Affluent customers pour into Shan Yoe Yar, an upscale Yangon restaurant, nightly, escaping the humid, hot monsoon weather. The eatery started carrying Kirin's Ichiban draft beer in June. A 31-year-old car dealership manager says he enjoys the beer with friends, noting the beverage's smoothness. Kirin markets Ichiban as a premium 100% malt offering. Without promotional discounts, the beer is priced at 3,000 kyat ($2.53) per mug -- double that of popular local offering Myanmar Beer, sold by Myanmar Brewery. But well-off people who like to try new things are interested, according to the restaurant's manager.
In Myanmar, eateries are a major channel of beer sales, accounting for more than 80% of overall beer consumption in the country. The situation differs greatly from Kirin's home market of Japan, where "drinking in" at home makes up about 70% of beer consumption.
Kirin Senior Executive Officer Takeshi Minakata, who oversees Myanmar Brewery as managing director, says the Myanmar unit will promote Kirin offerings as premium brands at restaurants. By working with wholesalers, the goal is to increase the number of eateries serving Ichiban from around 100 or so now to 150 by the end of the year.
Outstanding growth potential
In Myanmar, per-capita beer consumption is a mere one-tenth that in Thailand or Vietnam -- at three to four liters yearly. The economic stagnation under the military regime and the stigma of women and youth drinking alcohol -- based on Buddhist customs -- kept a lid on demand for years.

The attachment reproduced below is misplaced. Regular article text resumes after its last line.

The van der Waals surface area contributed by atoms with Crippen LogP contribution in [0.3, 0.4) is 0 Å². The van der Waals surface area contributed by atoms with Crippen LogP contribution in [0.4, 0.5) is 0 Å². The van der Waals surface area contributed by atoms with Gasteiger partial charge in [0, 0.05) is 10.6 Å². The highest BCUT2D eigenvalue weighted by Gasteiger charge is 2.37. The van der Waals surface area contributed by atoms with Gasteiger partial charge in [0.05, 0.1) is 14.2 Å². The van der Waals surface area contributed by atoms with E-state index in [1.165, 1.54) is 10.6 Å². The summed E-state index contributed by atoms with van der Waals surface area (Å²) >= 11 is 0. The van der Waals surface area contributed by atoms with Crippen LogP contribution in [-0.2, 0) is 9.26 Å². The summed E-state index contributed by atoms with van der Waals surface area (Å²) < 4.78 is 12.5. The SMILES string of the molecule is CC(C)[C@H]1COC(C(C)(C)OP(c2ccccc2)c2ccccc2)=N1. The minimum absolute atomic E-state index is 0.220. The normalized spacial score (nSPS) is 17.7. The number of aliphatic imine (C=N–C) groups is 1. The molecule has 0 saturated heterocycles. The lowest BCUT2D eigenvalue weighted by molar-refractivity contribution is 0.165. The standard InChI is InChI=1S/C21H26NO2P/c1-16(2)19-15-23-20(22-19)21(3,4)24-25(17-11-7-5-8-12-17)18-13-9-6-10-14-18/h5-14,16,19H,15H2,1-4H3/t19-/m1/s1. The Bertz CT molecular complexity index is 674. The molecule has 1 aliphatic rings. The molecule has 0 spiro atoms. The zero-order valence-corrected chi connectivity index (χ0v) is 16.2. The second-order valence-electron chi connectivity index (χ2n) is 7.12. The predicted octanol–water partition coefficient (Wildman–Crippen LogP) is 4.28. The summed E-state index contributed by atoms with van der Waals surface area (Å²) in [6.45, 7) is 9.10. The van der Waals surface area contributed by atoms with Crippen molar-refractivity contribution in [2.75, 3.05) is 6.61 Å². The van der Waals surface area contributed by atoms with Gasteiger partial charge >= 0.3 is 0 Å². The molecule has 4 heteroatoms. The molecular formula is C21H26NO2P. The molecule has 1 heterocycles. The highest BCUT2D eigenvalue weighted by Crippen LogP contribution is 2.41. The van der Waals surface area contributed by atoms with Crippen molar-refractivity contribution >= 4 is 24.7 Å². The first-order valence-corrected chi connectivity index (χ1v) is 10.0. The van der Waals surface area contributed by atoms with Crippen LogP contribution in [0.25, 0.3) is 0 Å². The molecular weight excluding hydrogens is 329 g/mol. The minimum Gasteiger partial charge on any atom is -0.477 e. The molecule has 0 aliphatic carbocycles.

But since the country began democratizing in 2011, demand has surged in urban areas. The market is expected to more than double from 2013 levels to around $700 million in 2018, according to research company Euromonitor.
In May of last year, Danish company Carlsberg launched production in Myanmar, and Heineken followed suit the following month. The Dutch company rolled out Myanmar exclusive brand Regal Seven, aiming to be the leader in premium brands. It plans to spend about $10 million this year to boost its Myanmar output capacity by about 40% to 45,000 kiloliters annually.
Kirin introduced its Black Shield Stout last fall after acquiring Myanmar Brewery. It also has rolled out the 100% malt craft beer Myanmar Premium.
It usually takes about a year to launch a new product. But Kirin halved the process by allocating managers with production expertise -- including Minakata -- to the project. "We now have a complete portfolio ready to compete in the market," Minakata says.
With a market share of 70-80%, Myanmar Brewery has an overwhelming edge over Heineken and Carlsberg, who have shares of around 10%.
But in a rapidly growing market, the competitive landscape could change suddenly.
For Kirin, the battle is a nerve-racking one, especially after a slump in Brazil. The company shelled out about 300 billion yen ($2.97 billion at current rates) for the acquisition of Schincariol five years ago, only to see its market share tumble. Kirin had to write down the operations last year and is urgently trying to turn the business around.
"We can't fail in Myanmar," says a Kirin official in charge of group strategy.
With the Japanese beer market contracting since peaking in 1994, overseas expansion is a must. But Japanese beer brands generally lack global recognition -- posing a challenge for homegrown breweries. Kirin took a 48% stake in Philippine brewer San Miguel in 2009, hoping to use its brands to propel Asian expansion.
3 Aug. 2016